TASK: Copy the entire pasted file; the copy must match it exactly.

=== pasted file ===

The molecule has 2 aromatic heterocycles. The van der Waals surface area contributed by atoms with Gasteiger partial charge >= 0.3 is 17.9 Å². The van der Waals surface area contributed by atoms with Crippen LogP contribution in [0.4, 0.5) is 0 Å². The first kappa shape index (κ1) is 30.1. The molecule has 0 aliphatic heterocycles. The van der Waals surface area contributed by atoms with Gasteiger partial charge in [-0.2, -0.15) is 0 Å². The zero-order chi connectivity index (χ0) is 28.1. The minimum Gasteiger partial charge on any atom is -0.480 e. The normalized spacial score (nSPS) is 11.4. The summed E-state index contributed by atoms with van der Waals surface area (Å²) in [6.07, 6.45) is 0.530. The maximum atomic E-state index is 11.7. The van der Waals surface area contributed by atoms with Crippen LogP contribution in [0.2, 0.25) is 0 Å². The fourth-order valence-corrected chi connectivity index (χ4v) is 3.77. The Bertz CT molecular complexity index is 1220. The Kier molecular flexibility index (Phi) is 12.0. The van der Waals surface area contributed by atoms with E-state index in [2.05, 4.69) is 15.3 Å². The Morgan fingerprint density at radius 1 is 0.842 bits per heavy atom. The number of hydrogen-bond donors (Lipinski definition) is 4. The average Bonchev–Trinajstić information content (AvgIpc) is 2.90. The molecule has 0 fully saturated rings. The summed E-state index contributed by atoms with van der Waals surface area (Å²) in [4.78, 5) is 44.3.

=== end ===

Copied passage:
The molecule has 2 aromatic heterocycles. The van der Waals surface area contributed by atoms with Gasteiger partial charge >= 0.3 is 17.9 Å². The van der Waals surface area contributed by atoms with Crippen LogP contribution in [0.4, 0.5) is 0 Å². The first kappa shape index (κ1) is 30.1. The molecule has 0 aliphatic heterocycles. The van der Waals surface area contributed by atoms with Gasteiger partial charge in [-0.2, -0.15) is 0 Å². The zero-order chi connectivity index (χ0) is 28.1. The minimum Gasteiger partial charge on any atom is -0.480 e. The normalized spacial score (nSPS) is 11.4. The summed E-state index contributed by atoms with van der Waals surface area (Å²) in [6.07, 6.45) is 0.530. The maximum atomic E-state index is 11.7. The van der Waals surface area contributed by atoms with Crippen LogP contribution in [0.2, 0.25) is 0 Å². The fourth-order valence-corrected chi connectivity index (χ4v) is 3.77. The Bertz CT molecular complexity index is 1220. The Kier molecular flexibility index (Phi) is 12.0. The van der Waals surface area contributed by atoms with E-state index in [2.05, 4.69) is 15.3 Å². The Morgan fingerprint density at radius 1 is 0.842 bits per heavy atom. The number of hydrogen-bond donors (Lipinski definition) is 4. The average Bonchev–Trinajstić information content (AvgIpc) is 2.90. The molecule has 0 fully saturated rings. The summed E-state index contributed by atoms with van der Waals surface area (Å²) in [4.78, 5) is 44.3.